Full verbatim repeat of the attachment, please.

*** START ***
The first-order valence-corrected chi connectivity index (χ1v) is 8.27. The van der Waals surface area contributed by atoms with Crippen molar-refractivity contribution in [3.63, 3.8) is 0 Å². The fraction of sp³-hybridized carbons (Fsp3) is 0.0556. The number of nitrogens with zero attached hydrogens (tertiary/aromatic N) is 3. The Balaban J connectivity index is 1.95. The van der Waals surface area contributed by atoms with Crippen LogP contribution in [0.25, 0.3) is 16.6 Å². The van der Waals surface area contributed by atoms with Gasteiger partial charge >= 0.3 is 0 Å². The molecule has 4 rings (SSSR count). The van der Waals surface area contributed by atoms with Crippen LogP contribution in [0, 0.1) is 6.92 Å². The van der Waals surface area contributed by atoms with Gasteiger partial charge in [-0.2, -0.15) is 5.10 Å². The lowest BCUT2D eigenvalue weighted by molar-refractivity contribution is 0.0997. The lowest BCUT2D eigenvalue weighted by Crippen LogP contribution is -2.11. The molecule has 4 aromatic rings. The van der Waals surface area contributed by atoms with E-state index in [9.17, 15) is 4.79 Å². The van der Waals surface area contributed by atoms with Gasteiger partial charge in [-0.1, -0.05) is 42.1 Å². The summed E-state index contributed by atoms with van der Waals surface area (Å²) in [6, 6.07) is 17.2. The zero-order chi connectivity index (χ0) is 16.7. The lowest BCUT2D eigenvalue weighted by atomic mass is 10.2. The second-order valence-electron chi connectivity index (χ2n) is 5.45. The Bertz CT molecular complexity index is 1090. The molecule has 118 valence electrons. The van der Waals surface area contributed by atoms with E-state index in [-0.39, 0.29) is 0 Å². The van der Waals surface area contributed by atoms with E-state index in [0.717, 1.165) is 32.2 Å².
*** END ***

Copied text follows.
The first-order valence-corrected chi connectivity index (χ1v) is 8.27. The van der Waals surface area contributed by atoms with Crippen molar-refractivity contribution in [3.63, 3.8) is 0 Å². The fraction of sp³-hybridized carbons (Fsp3) is 0.0556. The number of nitrogens with zero attached hydrogens (tertiary/aromatic N) is 3. The Balaban J connectivity index is 1.95. The van der Waals surface area contributed by atoms with Crippen LogP contribution in [0.25, 0.3) is 16.6 Å². The van der Waals surface area contributed by atoms with Gasteiger partial charge >= 0.3 is 0 Å². The molecule has 4 rings (SSSR count). The van der Waals surface area contributed by atoms with Crippen LogP contribution in [0, 0.1) is 6.92 Å². The van der Waals surface area contributed by atoms with Gasteiger partial charge in [-0.2, -0.15) is 5.10 Å². The lowest BCUT2D eigenvalue weighted by molar-refractivity contribution is 0.0997. The lowest BCUT2D eigenvalue weighted by Crippen LogP contribution is -2.11. The molecule has 4 aromatic rings. The van der Waals surface area contributed by atoms with E-state index in [9.17, 15) is 4.79 Å². The van der Waals surface area contributed by atoms with Gasteiger partial charge in [-0.1, -0.05) is 42.1 Å². The summed E-state index contributed by atoms with van der Waals surface area (Å²) in [6, 6.07) is 17.2. The zero-order chi connectivity index (χ0) is 16.7. The lowest BCUT2D eigenvalue weighted by atomic mass is 10.2. The second-order valence-electron chi connectivity index (χ2n) is 5.45. The Bertz CT molecular complexity index is 1090. The molecule has 118 valence electrons. The van der Waals surface area contributed by atoms with E-state index in [-0.39, 0.29) is 0 Å². The van der Waals surface area contributed by atoms with E-state index in [0.717, 1.165) is 32.2 Å².